Amid all the anti-vaping speech coming from the administration, they’re funding nearly $20 million in new research into the harm reduction tools
The FDA has, for several months, been threatening bans on either e-liquid flavors or even vaporizers outright. Scott Gottlieb, the FDA commissioner, has made his priorities known, saying that youth usage must be stopped even if adults looking to quit lose access to this tool. Gottlieb has repeatedly sensationalized youth usage, calling it an “epidemic.” Despite the mounting evidence on vaping’s relative safety, and its effectiveness as a smoking cessation tool, the FDA still insists on villainizing e-cigarettes. This includes supporting and condoning the media’s exaggerations and the anti-vaping lobby’s rumors. While their threats still loom in the air, the FDA has stated they intend to fund more research.
The University of Southern California recently announced one such group of studies funded by the FDA. USC has received a federal grant of $17.8 million to conduct five years of research on tobacco marketing and addiction. They’re calling it tobacco marketing and addiction, but what the team will actually be focusing on is youth usage of electronic nicotine products. Researchers will look at the influence of marketing, and the nature of various products they believe are causing this “epidemic.” But is there more going on than meets the eye?
According to their press release, the USC Tobacco Centers of Regulatory Science team intends to study “youth-oriented social media marketing,” and they also want to look at advertising in vape shops. To accomplish this, a survey will be conducted of young adults aged 14-24 about their smoking and vaping habits. Lastly, there will be a laboratory study of particular e-cigarette brands they deem “appealing and addictive to young people” or products they believe are “desirable for adults interested in quitting smoking.”
According to the FDA, the ultimate goal of the study is to gather information so they can better form reasonable regulations on vaping products. However, all of the research described is clearly pointed towards preventing youth usage. In fact, only a small part of the lab work will be looking at products they feel are helpful for adults. This once again supports Gottlieb’s disregard for the 37.8 million smoking adults across the US. It also makes it very evident that this money won’t be funding research likely to further their understanding of the harm reduction or smoking cessation value of vaping. Instead, they seem to be doing little more than looking for more fuel to power their crusade against an exaggerated teenage vaping problem.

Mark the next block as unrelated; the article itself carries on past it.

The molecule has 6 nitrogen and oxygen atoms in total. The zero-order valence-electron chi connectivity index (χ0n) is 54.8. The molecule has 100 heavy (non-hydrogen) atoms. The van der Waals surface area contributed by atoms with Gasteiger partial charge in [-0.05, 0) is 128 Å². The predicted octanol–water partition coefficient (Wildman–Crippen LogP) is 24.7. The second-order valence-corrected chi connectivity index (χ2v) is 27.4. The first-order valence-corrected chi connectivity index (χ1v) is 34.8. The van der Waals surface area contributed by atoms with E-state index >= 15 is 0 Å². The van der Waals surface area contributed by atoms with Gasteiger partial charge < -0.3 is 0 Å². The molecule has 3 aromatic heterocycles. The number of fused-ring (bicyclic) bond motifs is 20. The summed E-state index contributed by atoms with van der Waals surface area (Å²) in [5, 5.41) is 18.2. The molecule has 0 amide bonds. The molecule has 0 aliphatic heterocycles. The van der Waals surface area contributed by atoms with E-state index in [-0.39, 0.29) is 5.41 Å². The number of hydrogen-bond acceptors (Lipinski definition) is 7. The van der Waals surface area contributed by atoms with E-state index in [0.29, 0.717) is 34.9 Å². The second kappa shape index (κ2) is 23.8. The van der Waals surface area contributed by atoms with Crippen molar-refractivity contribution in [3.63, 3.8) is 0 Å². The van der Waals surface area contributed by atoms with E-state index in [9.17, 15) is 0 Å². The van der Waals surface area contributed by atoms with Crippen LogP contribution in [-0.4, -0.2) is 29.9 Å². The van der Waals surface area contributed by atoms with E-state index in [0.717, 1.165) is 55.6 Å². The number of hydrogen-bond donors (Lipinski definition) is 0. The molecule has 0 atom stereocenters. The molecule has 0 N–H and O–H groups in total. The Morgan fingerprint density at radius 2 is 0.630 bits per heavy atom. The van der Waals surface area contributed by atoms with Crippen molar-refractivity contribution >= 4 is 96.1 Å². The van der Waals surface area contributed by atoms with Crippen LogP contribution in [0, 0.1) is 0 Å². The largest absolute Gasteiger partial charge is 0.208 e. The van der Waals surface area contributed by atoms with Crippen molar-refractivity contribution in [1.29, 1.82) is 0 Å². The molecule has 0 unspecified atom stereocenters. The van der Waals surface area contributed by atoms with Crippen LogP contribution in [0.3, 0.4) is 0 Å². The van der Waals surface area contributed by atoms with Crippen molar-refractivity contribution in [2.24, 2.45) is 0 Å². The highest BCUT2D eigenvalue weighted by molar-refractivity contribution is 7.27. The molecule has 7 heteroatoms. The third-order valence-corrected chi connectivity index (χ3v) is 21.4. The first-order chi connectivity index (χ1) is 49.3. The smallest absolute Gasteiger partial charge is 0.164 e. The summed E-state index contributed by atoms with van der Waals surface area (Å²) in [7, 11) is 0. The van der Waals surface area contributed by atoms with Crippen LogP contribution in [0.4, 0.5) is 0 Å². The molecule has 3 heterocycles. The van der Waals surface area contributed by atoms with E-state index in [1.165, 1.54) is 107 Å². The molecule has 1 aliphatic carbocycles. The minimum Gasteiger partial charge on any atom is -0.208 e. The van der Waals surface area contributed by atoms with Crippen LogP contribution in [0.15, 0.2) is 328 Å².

The Data On Teenage Vaping
While you almost always hear about it from anti-vapers, the data we have on teenage vaping clearly indicates one thing. The vast majority of teens who vape had already been experimenting with cigarettes before ever picking up a vaporizer. A study of over 60,000 students aged 11-16 concluded that only between 0.1% and 0.5% of non-smoking teens ever starting to vape on a regular basis. More importantly, this means that only an extremely small percentage of non-smoking teens are ever ending up smokers because of vapes.
When you combine this data with everything we know about the harm reduction and smoking cessation value of vaping, the correct path seems clear. Public Health England concluded back in 2015 that vaping is at least 95% safer than smoking, while research published just last fall found the excess lifetime cancer risk of a smoker is nearly 60,000 times higher than a vaper. To top things off, we have several studies that back up what many vapers have been saying for years, that vaping is the best smoking cessation tool out there. In fact, studies have shown they’re even more likely to help you quit than prescription quit aids.
Only time will truly tell what the FDA intends to do with this new research they’re funding. While it’s possible they are just trying to honestly learn more about the subject, it’s always a distinct possibility they’re merely looking for more ammunition. It’s become increasingly clear from the FDA that they believe vaping poses a severe threat to teens, despite research indicating the contrary. So while protecting the youth should be paramount, the bottom line is that smoking continues to be the leading cause of preventable death and disease around the globe and undermining one of the best tools we have in favor of a made up epidemic is foolish. Yet this is precisely what the FDA and others continue to do by equating vaping and smoking and refusing to acknowledge the many benefits. But there is still hope that the research produced by this grant will help further the case for the extreme harm reduction and smoking cessation value of e-cigarettes.
Do you think the FDA really wants to understand vaping better, or simply produce more slander? Is it essential for the general public to be more aware of the benefits of vaping? Do you think that teenage vaping is as big of a problem as the media makes it out to be? Let us know what you think in the comments, and don’t forget to check back here or join our Facebook and Twitter communities for more news and articles.